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Sector names lack of minor ailments disappointment of 2015

John Nuttall: National service a "no brainer"

Pharmacy leaders, including Well chief executive John Nuttall, have stressed that a national minor ailments scheme would have improved care and reduced costs

Industry leaders have pinpointed the lack of a national minor ailments scheme as one of the biggest disappointments of the year.

Representatives from the Royal Pharmaceutical Society (RPS), Well and Numark hit out at the breakdown in negotiations over the service this year and highlighted the impact on patient care.

RPS president Ash Soni branded NHS England's failure to reach an agreement with the Pharmaceutical Services Negotiating Commitee (PSNC) a “failure”, given the service's potential to have a “huge benefit”.

"There was a lot of support from NHS England saying we should have a consistent service across England for minor ailments patients, and it seemed to be progressing very well. At the last minute, unfortunately, it didn’t make the cut for the contract," he said.

Well chief executive John Nuttall said “the numbers and the analysis” suggest a minor ailments service would reduce admissions to A&E and GP surgeries, while reducing NHS costs. “As a policy maker, I think it’s a no-brainer,” he said.

Numark director of pharmacy services Mimi Lau said a national service “seemed liked common sense”.

"[I am] frustrated that we didn’t get a nationally commissioned service, given the benefits and value that it could bring to the NHS and to patients. My hope next year is that it will be back on the table and that it’s not written off completely," she said.

NHS England told C+D in July that negotiations for the national service were abandoned at the last minute because it could not agree, “price, specification and service model” with PSNC.

Government's lack of engagement

The industry leaders also expressed concern about the government’s lack of engagement with the sector in 2015.

Mr Nuttall said the government doesn’t “know enough about what we do in pharmacy”. “Unfortunately, it’s caught up with us now and I think it’s going to be a very painful 2016 as a result," he said.

Mr Soni said that pharmacy had not been recognised “as widely as it could be”.

 


What has been your biggest disappointment of 2015?

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9 Comments

Dodo pharmacist, Community pharmacist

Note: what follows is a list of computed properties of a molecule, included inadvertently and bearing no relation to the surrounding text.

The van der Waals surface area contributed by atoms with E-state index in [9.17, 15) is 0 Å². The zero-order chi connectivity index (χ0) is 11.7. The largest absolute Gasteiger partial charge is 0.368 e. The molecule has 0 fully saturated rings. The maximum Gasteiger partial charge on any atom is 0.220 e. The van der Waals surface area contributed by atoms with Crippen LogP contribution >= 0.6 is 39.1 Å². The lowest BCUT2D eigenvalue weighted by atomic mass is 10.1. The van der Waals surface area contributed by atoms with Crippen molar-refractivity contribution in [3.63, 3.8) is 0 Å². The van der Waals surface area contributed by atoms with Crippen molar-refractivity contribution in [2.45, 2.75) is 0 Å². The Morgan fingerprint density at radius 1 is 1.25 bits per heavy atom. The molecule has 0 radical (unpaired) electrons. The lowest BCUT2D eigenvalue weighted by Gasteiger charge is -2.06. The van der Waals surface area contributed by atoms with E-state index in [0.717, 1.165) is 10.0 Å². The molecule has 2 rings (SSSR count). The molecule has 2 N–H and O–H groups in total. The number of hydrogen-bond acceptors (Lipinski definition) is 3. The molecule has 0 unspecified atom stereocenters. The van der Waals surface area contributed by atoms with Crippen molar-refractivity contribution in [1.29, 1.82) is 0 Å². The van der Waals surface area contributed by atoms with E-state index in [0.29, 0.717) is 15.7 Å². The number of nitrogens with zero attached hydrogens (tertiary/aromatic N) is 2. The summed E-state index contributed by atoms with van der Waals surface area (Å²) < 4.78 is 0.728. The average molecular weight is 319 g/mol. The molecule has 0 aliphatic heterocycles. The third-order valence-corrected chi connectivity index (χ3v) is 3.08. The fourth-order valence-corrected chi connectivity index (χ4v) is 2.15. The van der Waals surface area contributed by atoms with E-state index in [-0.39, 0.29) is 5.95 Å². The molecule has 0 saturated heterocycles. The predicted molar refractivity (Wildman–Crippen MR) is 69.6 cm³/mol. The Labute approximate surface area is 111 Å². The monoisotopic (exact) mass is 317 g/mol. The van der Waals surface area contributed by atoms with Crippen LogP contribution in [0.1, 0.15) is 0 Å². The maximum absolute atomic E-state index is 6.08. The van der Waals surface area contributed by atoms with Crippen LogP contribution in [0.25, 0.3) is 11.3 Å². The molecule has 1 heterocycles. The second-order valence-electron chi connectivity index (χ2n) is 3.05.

surely this was voted for before the announcement of the 6% pay cut for next year and the statement that there are too many pharmacies!

janet maynard, Community pharmacist

Working in a tourist area (the lake district) we find it frustrating we cannot offer the minor ailment scheme to holidaymakers.

Asmita Patel, Community pharmacist

The Minor Ailment Scheme has been running for a few years and nobody seems to have paid much attention to it and used it as a learning curve. There has been a total lack of awareness by patients absolutely no support from GP practices and no marketing to promote the service in any other way. Pharmacies tend to use their own marketing approach but with different pharmacies using different tools it is quite disjointed. Why can't a message be incorporated in the answering services of GP practices for patients who could benefit from this service to make pharmacies their first port of call and then if need be they can be referred by pharmacists if necessary. Surely a dialogue can be set up with receptionists who can hopefully weed out these sort of clients and they can then be sign posted to the nearest pharmacy who offer this service.Instead of shouting about the failure of the service use it as a learning curve and improve on it to make it workable . THERE IS SUBSTANCE IN IT!!!!!

janet maynard, Community pharmacist

our receptionists are good at sending suitable patients to us for minor ailments.

Harry Tolly, Pharmacist

There should be NO minor ailments service UNTIL such time as workload issues have been addressed. Greedy corporate multiples are driving this agenda as they stand to benefit immensely from it as they will impose targets on their managers and staff that ethically operated independents would never do.

London Locum, Locum pharmacist

You can imagine those idiots at boots stating 10 minor ailments consultations is a compulsory daily minimum.

Bal Singh, Locum pharmacist

Look, if the Government policy makers wants something...they get it. Simple as that. Our negotiation committee is shocking and useless. What have they done to Justify any kind of Salary? What benefits have they achieved for pharmacy? Seriously? I would love to know. Minor ailment? fail. Hub and Spoke...being rammed through as we speak. Cuts to pharmacy? DONE AND DONE!!! Pharmacy needs Recognition? No. Pharmacy needs better PR. In the game of politics, that is what works.

Paul Mayberry, Community pharmacist

we are all in this together. You can't blame the PSNC for all this. We as individuals should be the professions best PR. We need to engage with the policy makers & the decision makers, locally & nationally. How many of us have talked to ministers, MPs, councilors , health board directors, doctors? Those of you who haven't are to blame for the lack of recognition & respect. If you don't engage you are deciding to leave everything to the PSNC and then look what happens!

Paul Miyagi, Information Technology

Talking to an MP does work. Everyone needs to do it. I asked mine to look into Boots tax. HMRC did reply !!!!!

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